Thursday, December 3, 2015

Stamina and Mountain Passes


The last two days have been nothing but riding. We started in Hoi An with the national park near Dong Hoi, famous for its caves, as our destination. That meant an approximately 350km journey across switchbacked mountain passes.


Adding to the difficulty was that the road was lousy with cows and their giant cow patties, sleeping dogs, goats, chickens and their chicks, pigs and their piglets, and waving Vietnamese children with a propensity for stepping in front of you at 60km/hr and screaming "HALLO!"

6 and then 9 hours of this one day after the other was exhilarating but exhausting. I've never had so much fun on the back of a bike as I did on Ho Chi Minh Highway West. Between the curves wide and empty enough to take at 50-70km/hr and the fantastic views, it was one of the wildest experiences of my life. At the same time, joints were aching, my ass was numb, and my brain was turning to mush from having to focus for so long. The worse part is this town seems to be the only one in Vietnam where no massages are available.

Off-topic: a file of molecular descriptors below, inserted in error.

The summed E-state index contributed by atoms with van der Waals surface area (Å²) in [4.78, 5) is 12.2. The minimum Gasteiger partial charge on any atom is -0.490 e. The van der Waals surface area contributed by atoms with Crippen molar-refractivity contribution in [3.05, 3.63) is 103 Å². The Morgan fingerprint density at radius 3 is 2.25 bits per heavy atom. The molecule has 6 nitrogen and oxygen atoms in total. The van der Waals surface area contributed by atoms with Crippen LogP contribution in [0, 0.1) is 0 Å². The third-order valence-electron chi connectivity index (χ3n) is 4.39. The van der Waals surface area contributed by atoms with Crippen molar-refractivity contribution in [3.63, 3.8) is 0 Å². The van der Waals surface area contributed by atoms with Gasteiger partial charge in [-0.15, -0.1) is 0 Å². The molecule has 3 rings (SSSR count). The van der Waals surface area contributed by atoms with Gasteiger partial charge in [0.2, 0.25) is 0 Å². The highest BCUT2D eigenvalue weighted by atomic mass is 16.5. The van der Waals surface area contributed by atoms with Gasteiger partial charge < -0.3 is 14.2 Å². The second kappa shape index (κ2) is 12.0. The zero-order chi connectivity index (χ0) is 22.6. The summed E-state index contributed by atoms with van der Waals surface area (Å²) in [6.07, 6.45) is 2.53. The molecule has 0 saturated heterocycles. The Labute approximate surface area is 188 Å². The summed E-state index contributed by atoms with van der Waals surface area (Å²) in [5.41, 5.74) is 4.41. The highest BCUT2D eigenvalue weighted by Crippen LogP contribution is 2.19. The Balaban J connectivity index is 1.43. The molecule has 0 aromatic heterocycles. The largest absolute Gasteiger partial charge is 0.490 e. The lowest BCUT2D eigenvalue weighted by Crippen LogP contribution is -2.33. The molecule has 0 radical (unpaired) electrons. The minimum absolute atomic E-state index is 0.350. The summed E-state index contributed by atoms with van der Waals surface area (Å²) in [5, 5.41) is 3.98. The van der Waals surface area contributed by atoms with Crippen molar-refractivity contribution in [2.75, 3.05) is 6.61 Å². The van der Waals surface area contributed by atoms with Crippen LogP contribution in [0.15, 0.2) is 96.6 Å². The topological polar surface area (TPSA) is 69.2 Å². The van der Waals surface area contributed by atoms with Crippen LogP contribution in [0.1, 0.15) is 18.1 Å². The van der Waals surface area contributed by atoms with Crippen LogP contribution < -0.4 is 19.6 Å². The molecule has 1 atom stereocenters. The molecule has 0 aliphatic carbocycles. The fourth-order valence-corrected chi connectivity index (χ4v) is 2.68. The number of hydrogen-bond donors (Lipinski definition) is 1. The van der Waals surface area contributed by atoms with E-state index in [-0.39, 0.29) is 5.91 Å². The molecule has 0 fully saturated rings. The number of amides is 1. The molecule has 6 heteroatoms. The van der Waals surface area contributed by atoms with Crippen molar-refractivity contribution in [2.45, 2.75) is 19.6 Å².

Hoi An was a fun sort of beach town. I was still spoiled by Moine so it didn't impress me so much, but it was good to get a full body sunburn and a swim in. Lewis had gotten mugged there the night before I arrived, wild.

We only spent a night in Hue but it seems like a fun city. It was once the capital of Vietnam before the mess in the 70s. Unfortunately we were only there for a night so we didn't get a chance to stop by any of the old imperial buildings, though Hannah managed to snap some pictures on the way out from the back of the bike.


I had a good conversation with a local working in a bar in Hoi An. She was studying tourism at the local university. She described life in Vietnam as "hard." She spoke incredible English, interacts with foreigners daily and has been for 2 years, and has internet access. Yet she's fairly immobile, is living in the city her family has lived in for more generations than she can count, and her options are limited. The young Vietnamese people seem to not be bothered by constantly being presented with the substantially greater wealth of backpackers on holiday, though I'd be interested to hear what they say when they talk to eachother about it. Everyone here is always smiling and apparently always happy, though.